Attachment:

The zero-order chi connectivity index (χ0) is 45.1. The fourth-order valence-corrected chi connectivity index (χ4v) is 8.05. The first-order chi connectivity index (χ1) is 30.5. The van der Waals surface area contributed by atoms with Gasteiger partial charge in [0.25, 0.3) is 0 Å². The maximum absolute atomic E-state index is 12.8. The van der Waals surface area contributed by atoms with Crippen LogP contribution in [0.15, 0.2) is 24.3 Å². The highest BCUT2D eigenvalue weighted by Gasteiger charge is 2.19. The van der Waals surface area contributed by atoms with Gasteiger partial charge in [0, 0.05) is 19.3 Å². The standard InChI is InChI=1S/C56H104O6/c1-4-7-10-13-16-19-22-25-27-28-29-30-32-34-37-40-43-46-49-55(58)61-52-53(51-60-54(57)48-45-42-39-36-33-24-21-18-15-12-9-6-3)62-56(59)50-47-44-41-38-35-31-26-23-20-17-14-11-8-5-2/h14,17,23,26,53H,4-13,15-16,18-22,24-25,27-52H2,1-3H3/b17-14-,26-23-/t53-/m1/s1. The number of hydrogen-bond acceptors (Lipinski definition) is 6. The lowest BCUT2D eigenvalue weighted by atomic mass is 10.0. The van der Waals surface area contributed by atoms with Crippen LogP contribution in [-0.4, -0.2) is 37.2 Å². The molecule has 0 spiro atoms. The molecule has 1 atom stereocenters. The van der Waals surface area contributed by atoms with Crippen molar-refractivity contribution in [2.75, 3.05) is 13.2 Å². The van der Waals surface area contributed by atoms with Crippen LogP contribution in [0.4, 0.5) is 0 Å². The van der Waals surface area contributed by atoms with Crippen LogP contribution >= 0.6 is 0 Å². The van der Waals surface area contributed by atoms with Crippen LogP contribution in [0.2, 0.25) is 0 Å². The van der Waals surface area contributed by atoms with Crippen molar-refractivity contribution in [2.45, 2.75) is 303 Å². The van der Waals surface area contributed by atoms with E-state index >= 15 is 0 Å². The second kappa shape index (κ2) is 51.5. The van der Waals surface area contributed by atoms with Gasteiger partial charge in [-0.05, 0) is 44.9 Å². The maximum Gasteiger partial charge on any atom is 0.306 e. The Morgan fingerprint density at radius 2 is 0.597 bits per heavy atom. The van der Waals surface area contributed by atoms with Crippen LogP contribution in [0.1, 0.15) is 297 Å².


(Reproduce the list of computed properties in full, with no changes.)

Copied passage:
The zero-order chi connectivity index (χ0) is 45.1. The fourth-order valence-corrected chi connectivity index (χ4v) is 8.05. The first-order chi connectivity index (χ1) is 30.5. The van der Waals surface area contributed by atoms with Gasteiger partial charge in [0.25, 0.3) is 0 Å². The maximum absolute atomic E-state index is 12.8. The van der Waals surface area contributed by atoms with Crippen LogP contribution in [0.15, 0.2) is 24.3 Å². The highest BCUT2D eigenvalue weighted by Gasteiger charge is 2.19. The van der Waals surface area contributed by atoms with Gasteiger partial charge in [0, 0.05) is 19.3 Å². The standard InChI is InChI=1S/C56H104O6/c1-4-7-10-13-16-19-22-25-27-28-29-30-32-34-37-40-43-46-49-55(58)61-52-53(51-60-54(57)48-45-42-39-36-33-24-21-18-15-12-9-6-3)62-56(59)50-47-44-41-38-35-31-26-23-20-17-14-11-8-5-2/h14,17,23,26,53H,4-13,15-16,18-22,24-25,27-52H2,1-3H3/b17-14-,26-23-/t53-/m1/s1. The number of hydrogen-bond acceptors (Lipinski definition) is 6. The lowest BCUT2D eigenvalue weighted by atomic mass is 10.0. The van der Waals surface area contributed by atoms with Crippen LogP contribution in [-0.4, -0.2) is 37.2 Å². The molecule has 0 spiro atoms. The molecule has 1 atom stereocenters. The van der Waals surface area contributed by atoms with Crippen molar-refractivity contribution in [2.75, 3.05) is 13.2 Å². The van der Waals surface area contributed by atoms with Crippen LogP contribution in [0.4, 0.5) is 0 Å². The van der Waals surface area contributed by atoms with Crippen LogP contribution >= 0.6 is 0 Å². The van der Waals surface area contributed by atoms with Crippen LogP contribution in [0.2, 0.25) is 0 Å². The van der Waals surface area contributed by atoms with Crippen molar-refractivity contribution in [2.45, 2.75) is 303 Å². The van der Waals surface area contributed by atoms with E-state index >= 15 is 0 Å². The second kappa shape index (κ2) is 51.5. The van der Waals surface area contributed by atoms with Gasteiger partial charge in [-0.05, 0) is 44.9 Å². The maximum Gasteiger partial charge on any atom is 0.306 e. The Morgan fingerprint density at radius 2 is 0.597 bits per heavy atom. The van der Waals surface area contributed by atoms with Crippen LogP contribution in [0.1, 0.15) is 297 Å².